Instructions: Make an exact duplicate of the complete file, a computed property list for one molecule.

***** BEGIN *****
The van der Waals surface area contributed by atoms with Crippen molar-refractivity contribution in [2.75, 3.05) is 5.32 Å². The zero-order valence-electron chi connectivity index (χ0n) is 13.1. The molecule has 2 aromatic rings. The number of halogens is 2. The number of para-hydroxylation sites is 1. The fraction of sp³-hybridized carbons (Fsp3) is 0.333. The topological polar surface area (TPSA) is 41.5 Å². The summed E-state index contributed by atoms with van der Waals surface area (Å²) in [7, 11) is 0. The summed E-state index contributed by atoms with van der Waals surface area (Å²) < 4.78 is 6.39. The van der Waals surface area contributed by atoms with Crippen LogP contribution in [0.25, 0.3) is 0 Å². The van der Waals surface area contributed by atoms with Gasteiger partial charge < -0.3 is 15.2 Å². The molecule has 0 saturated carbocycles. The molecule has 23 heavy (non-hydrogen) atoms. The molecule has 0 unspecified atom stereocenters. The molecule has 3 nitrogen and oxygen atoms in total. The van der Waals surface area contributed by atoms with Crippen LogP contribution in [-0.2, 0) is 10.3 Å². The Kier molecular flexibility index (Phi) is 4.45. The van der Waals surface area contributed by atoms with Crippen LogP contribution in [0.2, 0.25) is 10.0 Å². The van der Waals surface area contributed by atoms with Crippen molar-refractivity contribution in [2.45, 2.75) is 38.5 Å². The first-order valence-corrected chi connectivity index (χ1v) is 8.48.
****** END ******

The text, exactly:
The van der Waals surface area contributed by atoms with Crippen molar-refractivity contribution in [2.75, 3.05) is 5.32 Å². The zero-order valence-electron chi connectivity index (χ0n) is 13.1. The molecule has 2 aromatic rings. The number of halogens is 2. The number of para-hydroxylation sites is 1. The fraction of sp³-hybridized carbons (Fsp3) is 0.333. The topological polar surface area (TPSA) is 41.5 Å². The summed E-state index contributed by atoms with van der Waals surface area (Å²) in [7, 11) is 0. The summed E-state index contributed by atoms with van der Waals surface area (Å²) < 4.78 is 6.39. The van der Waals surface area contributed by atoms with Crippen LogP contribution in [0.25, 0.3) is 0 Å². The van der Waals surface area contributed by atoms with Gasteiger partial charge < -0.3 is 15.2 Å². The molecule has 0 saturated carbocycles. The molecule has 23 heavy (non-hydrogen) atoms. The molecule has 0 unspecified atom stereocenters. The molecule has 3 nitrogen and oxygen atoms in total. The van der Waals surface area contributed by atoms with Crippen LogP contribution in [-0.2, 0) is 10.3 Å². The Kier molecular flexibility index (Phi) is 4.45. The van der Waals surface area contributed by atoms with Crippen LogP contribution in [0.2, 0.25) is 10.0 Å². The van der Waals surface area contributed by atoms with Crippen molar-refractivity contribution in [2.45, 2.75) is 38.5 Å². The first-order valence-corrected chi connectivity index (χ1v) is 8.48.